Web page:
A representative will act on your behalf regarding your GDPR compliance and will be a point of contact with data protection authorities and individuals in the EU.
You need to appoint a representative even if you do not have an office in the EU but you are:
There are some limited exemptions to this requirement. For example, if your processing of EU individual's personal data is occasional, it is of low risk to their data protection rights, and it does not involve the large-scale use of special category or criminal offence data.
A similar requirement to appoint a representative applies if you are an EU-based business providing services in the UK and do not have a UK office.
A representative can be an individual, a company or organisation established in the EU that can act on your behalf regarding your compliance with the GDPR.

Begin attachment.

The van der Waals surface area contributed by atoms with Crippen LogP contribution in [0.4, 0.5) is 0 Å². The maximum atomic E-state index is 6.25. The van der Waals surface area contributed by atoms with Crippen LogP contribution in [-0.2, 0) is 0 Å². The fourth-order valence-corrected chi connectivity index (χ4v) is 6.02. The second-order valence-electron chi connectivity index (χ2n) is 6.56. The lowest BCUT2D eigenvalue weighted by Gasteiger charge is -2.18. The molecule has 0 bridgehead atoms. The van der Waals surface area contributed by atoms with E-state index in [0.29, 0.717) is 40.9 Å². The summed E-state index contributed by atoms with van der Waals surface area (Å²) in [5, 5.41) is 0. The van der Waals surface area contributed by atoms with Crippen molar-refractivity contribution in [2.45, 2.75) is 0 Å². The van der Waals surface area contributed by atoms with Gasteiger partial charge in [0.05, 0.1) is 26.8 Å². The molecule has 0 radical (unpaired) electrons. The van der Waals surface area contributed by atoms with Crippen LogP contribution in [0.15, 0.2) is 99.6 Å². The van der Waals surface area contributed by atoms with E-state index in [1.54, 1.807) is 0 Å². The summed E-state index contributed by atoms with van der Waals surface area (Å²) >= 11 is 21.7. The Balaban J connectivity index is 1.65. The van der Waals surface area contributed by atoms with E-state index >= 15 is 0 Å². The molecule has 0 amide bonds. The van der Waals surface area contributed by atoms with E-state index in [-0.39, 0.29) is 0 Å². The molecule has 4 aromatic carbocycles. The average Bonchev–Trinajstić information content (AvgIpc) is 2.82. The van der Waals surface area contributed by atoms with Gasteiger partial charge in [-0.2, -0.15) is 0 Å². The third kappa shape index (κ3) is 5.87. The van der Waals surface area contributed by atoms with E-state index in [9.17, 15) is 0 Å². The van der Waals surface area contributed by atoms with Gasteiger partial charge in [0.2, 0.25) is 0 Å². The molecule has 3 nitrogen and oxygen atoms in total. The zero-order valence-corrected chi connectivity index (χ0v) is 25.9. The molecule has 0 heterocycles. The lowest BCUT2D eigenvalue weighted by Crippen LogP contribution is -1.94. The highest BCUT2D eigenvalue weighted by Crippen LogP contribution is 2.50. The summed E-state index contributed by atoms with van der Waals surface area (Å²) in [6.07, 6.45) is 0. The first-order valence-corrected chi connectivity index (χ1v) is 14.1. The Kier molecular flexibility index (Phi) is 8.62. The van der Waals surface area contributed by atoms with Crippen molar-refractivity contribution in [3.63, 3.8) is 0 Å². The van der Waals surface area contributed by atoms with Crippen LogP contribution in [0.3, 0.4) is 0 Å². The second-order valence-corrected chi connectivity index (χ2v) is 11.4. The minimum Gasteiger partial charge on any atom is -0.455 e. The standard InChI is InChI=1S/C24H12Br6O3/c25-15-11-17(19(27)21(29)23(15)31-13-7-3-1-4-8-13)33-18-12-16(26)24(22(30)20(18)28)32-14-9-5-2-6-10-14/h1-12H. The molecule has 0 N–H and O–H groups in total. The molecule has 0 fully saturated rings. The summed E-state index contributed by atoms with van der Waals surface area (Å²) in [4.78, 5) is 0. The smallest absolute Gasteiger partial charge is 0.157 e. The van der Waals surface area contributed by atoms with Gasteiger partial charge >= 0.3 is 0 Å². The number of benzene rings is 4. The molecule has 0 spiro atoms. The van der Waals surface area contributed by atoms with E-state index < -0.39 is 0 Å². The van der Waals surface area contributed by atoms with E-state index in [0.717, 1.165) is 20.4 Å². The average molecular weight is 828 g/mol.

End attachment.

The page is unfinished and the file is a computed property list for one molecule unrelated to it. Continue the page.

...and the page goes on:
It is up to you in which country you appoint your representative, but they should be appointed in a member state where some of the individuals to whom you are offering recruitment services are based. If you provide recruitment services in more than one EU country, some consideration should be given to which country is the most appropriate choice for your business and where the representative can act on your behalf most effectively.
A representative must be appointed in writing, usually in the form of a written agreement which sets out the relationship between the parties.
There are numerous businesses offering this service and we suggest you do some due diligence on them before you appoint them. We suggest looking for a business or an individual that is regulated by a professional body and make sure you check your contract with them carefully.
Appointing a representative does not mean they are responsible for your compliance with the GDPR. You will remain liable for compliance and any breaches but the representative may be subject to enforcement action by EU data protection authorities.